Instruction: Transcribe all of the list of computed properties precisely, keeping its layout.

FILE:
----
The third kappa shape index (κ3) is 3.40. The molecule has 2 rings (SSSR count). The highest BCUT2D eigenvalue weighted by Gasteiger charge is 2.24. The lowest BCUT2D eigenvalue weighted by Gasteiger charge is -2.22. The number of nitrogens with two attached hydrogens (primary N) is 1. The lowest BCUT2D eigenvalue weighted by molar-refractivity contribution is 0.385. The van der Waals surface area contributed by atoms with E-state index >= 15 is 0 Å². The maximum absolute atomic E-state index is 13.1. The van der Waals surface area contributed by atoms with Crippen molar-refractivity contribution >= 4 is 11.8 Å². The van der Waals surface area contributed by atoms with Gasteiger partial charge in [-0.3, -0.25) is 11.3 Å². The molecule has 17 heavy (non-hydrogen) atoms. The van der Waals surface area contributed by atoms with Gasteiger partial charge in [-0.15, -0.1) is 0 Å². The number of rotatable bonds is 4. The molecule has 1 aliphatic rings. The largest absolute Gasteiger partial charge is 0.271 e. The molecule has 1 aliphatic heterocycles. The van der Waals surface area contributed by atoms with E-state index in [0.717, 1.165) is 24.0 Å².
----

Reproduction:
The third kappa shape index (κ3) is 3.40. The molecule has 2 rings (SSSR count). The highest BCUT2D eigenvalue weighted by Gasteiger charge is 2.24. The lowest BCUT2D eigenvalue weighted by Gasteiger charge is -2.22. The number of nitrogens with two attached hydrogens (primary N) is 1. The lowest BCUT2D eigenvalue weighted by molar-refractivity contribution is 0.385. The van der Waals surface area contributed by atoms with E-state index >= 15 is 0 Å². The maximum absolute atomic E-state index is 13.1. The van der Waals surface area contributed by atoms with Crippen molar-refractivity contribution >= 4 is 11.8 Å². The van der Waals surface area contributed by atoms with Gasteiger partial charge in [-0.3, -0.25) is 11.3 Å². The molecule has 17 heavy (non-hydrogen) atoms. The van der Waals surface area contributed by atoms with Gasteiger partial charge in [-0.15, -0.1) is 0 Å². The number of rotatable bonds is 4. The molecule has 1 aliphatic rings. The largest absolute Gasteiger partial charge is 0.271 e. The molecule has 1 aliphatic heterocycles. The van der Waals surface area contributed by atoms with E-state index in [0.717, 1.165) is 24.0 Å².